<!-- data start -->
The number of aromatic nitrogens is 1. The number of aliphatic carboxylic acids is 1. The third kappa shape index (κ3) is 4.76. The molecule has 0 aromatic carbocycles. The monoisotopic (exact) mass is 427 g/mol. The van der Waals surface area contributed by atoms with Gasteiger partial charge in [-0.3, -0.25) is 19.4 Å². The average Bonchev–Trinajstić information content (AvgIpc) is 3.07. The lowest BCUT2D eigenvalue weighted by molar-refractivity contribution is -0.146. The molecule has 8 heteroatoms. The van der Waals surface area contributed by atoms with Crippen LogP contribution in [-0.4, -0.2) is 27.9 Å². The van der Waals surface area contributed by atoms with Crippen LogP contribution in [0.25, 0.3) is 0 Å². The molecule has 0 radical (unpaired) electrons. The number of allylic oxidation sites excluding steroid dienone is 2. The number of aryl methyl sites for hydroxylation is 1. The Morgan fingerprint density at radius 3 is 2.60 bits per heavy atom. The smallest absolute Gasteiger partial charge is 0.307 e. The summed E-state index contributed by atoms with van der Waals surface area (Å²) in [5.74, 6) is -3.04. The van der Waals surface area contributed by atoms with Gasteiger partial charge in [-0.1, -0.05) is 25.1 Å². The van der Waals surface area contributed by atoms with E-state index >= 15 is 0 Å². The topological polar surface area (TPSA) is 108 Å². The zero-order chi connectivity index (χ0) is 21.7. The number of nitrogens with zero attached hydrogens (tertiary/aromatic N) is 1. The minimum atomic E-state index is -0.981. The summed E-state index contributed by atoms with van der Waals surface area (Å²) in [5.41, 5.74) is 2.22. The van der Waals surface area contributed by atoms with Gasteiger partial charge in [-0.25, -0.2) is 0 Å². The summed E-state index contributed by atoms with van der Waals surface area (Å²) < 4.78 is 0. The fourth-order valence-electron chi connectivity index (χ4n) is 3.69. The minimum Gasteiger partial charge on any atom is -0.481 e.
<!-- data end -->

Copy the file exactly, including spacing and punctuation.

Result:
The number of aromatic nitrogens is 1. The number of aliphatic carboxylic acids is 1. The third kappa shape index (κ3) is 4.76. The molecule has 0 aromatic carbocycles. The monoisotopic (exact) mass is 427 g/mol. The van der Waals surface area contributed by atoms with Gasteiger partial charge in [-0.3, -0.25) is 19.4 Å². The average Bonchev–Trinajstić information content (AvgIpc) is 3.07. The lowest BCUT2D eigenvalue weighted by molar-refractivity contribution is -0.146. The molecule has 8 heteroatoms. The van der Waals surface area contributed by atoms with Crippen LogP contribution in [-0.4, -0.2) is 27.9 Å². The van der Waals surface area contributed by atoms with Crippen LogP contribution in [0.25, 0.3) is 0 Å². The molecule has 0 radical (unpaired) electrons. The number of allylic oxidation sites excluding steroid dienone is 2. The number of aryl methyl sites for hydroxylation is 1. The Morgan fingerprint density at radius 3 is 2.60 bits per heavy atom. The smallest absolute Gasteiger partial charge is 0.307 e. The summed E-state index contributed by atoms with van der Waals surface area (Å²) in [5.74, 6) is -3.04. The van der Waals surface area contributed by atoms with Gasteiger partial charge in [-0.1, -0.05) is 25.1 Å². The van der Waals surface area contributed by atoms with E-state index >= 15 is 0 Å². The topological polar surface area (TPSA) is 108 Å². The zero-order chi connectivity index (χ0) is 21.7. The number of nitrogens with zero attached hydrogens (tertiary/aromatic N) is 1. The minimum atomic E-state index is -0.981. The summed E-state index contributed by atoms with van der Waals surface area (Å²) in [5.41, 5.74) is 2.22. The van der Waals surface area contributed by atoms with Gasteiger partial charge in [-0.25, -0.2) is 0 Å². The summed E-state index contributed by atoms with van der Waals surface area (Å²) < 4.78 is 0. The fourth-order valence-electron chi connectivity index (χ4n) is 3.69. The minimum Gasteiger partial charge on any atom is -0.481 e.